Said to be in sad shape. I’ll have more on that in a moment.
I’m going to be heading down to Logo Bay this weekend to see if the caplin are in. I’ve already been down there two or three times.
One of the sweetest pleasures in life, for me, is smoked caplin.
Caplin numbers may or may not be down, but salmon numbers are supposedly up.
On the Exploits River in central Newfoundland anyway.
Twelve thousand Atlantic salmon have been counted on the Exploits River so far this year — three times more than last year’s number.
As VOCM news points out: the salmon run on the Exploits is also a big boost for the local economy, parks, hotels, motels, grocery stores, restaurants and other businesses are all benefitting.
Which is fabulous.
It’s been almost 20 years since Newfoundland and Labrador’s commercial salmon fishery was shut down.
Until now, salmon numbers have been consistently down, and scientists have been at a loss to explain why.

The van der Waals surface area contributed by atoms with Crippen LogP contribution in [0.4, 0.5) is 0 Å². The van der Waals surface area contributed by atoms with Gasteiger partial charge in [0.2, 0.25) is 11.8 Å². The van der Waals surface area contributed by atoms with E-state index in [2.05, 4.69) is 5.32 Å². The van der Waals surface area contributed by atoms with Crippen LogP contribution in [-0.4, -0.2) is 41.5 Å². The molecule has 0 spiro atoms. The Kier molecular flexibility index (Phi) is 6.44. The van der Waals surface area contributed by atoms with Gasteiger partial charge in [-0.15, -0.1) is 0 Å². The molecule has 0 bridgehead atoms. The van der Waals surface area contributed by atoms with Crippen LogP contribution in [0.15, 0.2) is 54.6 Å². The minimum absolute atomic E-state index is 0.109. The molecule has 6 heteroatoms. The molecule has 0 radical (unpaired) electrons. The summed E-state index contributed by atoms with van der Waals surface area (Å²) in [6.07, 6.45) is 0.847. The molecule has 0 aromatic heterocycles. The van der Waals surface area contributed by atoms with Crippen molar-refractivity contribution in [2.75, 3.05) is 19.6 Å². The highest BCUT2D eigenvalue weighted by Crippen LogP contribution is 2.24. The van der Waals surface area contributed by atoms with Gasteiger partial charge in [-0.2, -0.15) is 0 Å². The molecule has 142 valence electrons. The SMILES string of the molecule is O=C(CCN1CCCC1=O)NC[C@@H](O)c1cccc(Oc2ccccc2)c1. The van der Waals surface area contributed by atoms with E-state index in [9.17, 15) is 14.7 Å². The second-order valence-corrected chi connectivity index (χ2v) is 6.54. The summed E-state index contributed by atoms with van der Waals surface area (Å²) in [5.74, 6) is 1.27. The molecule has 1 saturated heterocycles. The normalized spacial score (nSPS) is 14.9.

Salmon have been leaving Newfoundland and Labrador rivers in healthy enough numbers, but they haven't been returning from sea.
It’s great that salmon numbers are up, but I’d like to know why they haven’t been up for years.
Maybe you have an explanation.
Speaking of fish science …
The Danny Williams administration is getting more into science — a responsibility that we handed over to the Government of Canada with Confederation.
Five years after Confederation, actually, in 1954.
Fishery activists have been saying for years that federal Fisheries isn’t on top of fish science.
Funding for science is down, when scientists retire they aren’t replaced, not enough surveys are being carried out, and research vessels are tired up for months on end.